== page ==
Engineers have long envisioned replacing heavy rocket fuels with a solar sail that would use the steady push of sunlight against an ultrathin, highly reflective surface (SN: 8/21/99, p. 120: https://www.sciencenews.org/sn_arc99/8_21_99/bob1.htm). They’re getting closer to propelling a spacecraft in this way.
Despite the July 20 failure of its mission to test the unfurling of a solar sail in a suborbital trajectory, the Planetary Society of Pasadena, Calif., announced plans last month to conduct a second test of a sail-propelled craft. Scheduled for launch early next year, the craft would evaluate for the first time both the deployment and operation of a solar sail in full orbit around Earth.
The July mission was launched from a Russian submarine in the Barents Sea, but the third stage of the launch rocket, a converted intercontinental ballistic missile, did not separate. Therefore, the blades of the solar sail never inflated.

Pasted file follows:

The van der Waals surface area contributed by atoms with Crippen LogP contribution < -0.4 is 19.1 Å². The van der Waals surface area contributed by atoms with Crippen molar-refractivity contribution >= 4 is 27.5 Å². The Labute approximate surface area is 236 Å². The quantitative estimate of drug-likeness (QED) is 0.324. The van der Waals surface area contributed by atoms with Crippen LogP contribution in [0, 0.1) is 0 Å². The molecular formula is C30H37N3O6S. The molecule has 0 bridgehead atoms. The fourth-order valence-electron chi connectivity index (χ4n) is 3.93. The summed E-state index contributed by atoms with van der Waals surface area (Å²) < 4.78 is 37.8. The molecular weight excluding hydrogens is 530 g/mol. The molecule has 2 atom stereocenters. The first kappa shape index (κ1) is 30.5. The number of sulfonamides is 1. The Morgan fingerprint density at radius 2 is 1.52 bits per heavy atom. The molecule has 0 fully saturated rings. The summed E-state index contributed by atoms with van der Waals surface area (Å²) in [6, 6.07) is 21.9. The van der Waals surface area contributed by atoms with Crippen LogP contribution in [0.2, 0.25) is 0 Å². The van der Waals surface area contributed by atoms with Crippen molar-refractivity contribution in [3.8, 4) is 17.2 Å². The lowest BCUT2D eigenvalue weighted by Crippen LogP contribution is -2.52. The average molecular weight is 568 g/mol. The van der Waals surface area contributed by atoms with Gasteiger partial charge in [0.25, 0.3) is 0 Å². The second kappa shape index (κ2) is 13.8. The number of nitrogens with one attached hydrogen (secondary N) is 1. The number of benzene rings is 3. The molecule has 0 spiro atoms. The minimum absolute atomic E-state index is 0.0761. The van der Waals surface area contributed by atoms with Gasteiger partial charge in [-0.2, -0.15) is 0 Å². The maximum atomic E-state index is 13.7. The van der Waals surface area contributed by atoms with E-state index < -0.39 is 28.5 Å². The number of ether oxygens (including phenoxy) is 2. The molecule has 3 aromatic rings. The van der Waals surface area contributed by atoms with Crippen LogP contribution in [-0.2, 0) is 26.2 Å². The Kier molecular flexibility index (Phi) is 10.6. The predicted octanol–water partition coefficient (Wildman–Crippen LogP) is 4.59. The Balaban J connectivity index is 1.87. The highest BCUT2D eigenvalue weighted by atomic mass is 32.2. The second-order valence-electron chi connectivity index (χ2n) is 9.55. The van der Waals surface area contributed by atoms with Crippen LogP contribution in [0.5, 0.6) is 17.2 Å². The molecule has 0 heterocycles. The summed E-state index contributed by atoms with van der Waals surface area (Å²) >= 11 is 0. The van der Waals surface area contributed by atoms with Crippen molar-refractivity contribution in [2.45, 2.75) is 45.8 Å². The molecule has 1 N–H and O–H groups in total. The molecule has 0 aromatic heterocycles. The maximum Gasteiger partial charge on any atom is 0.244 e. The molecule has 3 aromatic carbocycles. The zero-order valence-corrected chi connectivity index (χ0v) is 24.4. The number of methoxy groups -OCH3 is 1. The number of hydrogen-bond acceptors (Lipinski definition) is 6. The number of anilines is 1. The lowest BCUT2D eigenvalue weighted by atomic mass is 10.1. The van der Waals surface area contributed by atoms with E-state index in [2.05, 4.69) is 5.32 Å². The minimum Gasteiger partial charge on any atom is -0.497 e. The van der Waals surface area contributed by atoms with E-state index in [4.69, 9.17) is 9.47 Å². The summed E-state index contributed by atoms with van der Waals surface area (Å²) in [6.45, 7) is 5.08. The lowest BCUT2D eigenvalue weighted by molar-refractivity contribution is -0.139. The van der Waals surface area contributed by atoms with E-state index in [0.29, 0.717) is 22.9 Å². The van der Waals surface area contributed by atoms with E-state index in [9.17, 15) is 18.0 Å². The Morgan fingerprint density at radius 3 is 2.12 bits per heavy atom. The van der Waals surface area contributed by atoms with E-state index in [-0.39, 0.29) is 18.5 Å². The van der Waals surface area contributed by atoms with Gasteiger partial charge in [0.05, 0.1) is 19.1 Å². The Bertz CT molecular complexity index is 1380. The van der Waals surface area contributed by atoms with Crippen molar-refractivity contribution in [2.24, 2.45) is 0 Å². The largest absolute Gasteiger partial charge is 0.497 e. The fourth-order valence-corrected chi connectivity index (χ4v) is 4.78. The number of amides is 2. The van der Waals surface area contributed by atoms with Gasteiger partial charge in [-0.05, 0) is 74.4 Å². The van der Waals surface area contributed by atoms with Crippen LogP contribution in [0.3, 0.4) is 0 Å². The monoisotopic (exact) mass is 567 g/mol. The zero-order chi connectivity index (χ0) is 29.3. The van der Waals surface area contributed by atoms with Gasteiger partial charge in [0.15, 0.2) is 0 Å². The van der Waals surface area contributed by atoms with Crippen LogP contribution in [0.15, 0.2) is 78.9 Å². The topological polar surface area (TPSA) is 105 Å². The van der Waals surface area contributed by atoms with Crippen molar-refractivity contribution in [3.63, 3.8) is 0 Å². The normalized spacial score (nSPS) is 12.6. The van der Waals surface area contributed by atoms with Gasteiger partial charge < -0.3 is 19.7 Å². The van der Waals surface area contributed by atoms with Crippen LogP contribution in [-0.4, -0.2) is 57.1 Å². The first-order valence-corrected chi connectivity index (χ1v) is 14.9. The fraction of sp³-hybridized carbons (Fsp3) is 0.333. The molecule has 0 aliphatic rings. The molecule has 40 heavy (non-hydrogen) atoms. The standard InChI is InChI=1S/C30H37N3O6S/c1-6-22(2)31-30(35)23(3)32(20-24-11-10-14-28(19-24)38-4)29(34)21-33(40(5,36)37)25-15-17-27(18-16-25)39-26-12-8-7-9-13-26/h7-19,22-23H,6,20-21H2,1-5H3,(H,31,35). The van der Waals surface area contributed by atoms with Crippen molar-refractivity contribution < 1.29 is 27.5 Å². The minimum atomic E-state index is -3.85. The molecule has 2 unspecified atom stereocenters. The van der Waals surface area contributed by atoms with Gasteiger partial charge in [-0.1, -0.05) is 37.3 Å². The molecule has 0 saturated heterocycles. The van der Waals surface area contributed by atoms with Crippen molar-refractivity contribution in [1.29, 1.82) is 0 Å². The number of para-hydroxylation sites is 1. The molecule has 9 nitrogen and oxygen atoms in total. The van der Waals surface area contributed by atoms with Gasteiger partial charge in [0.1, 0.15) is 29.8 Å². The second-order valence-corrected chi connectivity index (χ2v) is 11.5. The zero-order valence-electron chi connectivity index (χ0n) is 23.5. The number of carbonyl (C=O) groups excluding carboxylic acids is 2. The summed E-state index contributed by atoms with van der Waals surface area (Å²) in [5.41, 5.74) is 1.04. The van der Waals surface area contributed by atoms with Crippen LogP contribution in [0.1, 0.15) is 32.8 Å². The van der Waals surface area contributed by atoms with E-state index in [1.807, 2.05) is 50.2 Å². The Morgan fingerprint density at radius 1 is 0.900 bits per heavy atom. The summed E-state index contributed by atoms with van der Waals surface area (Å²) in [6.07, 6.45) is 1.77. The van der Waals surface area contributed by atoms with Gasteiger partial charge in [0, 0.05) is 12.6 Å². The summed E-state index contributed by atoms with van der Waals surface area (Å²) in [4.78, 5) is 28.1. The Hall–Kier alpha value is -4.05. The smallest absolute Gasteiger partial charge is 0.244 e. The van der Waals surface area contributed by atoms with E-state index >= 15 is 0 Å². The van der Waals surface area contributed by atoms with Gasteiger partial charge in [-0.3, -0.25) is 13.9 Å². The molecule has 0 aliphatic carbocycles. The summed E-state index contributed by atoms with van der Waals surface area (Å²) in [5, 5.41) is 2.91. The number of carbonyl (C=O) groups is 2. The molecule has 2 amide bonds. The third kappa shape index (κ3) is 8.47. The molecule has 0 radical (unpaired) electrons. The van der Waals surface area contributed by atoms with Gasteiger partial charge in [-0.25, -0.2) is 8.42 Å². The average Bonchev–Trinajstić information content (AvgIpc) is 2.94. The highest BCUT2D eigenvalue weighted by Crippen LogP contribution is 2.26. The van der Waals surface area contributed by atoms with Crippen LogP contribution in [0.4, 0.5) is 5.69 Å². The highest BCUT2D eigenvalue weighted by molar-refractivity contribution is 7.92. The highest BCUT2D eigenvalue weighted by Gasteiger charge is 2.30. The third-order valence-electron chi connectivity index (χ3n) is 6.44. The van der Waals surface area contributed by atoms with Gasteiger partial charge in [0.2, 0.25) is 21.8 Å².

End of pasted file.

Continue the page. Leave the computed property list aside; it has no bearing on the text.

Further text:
The new craft, which is part of the privately funded Cosmos 1 project, also will be launched from the Barents Sea, says Louis J. Friedman, executive director of the society. The project aims to use the solar-powered sail to slowly expand the orbit of a spacecraft, moving it farther and farther from Earth.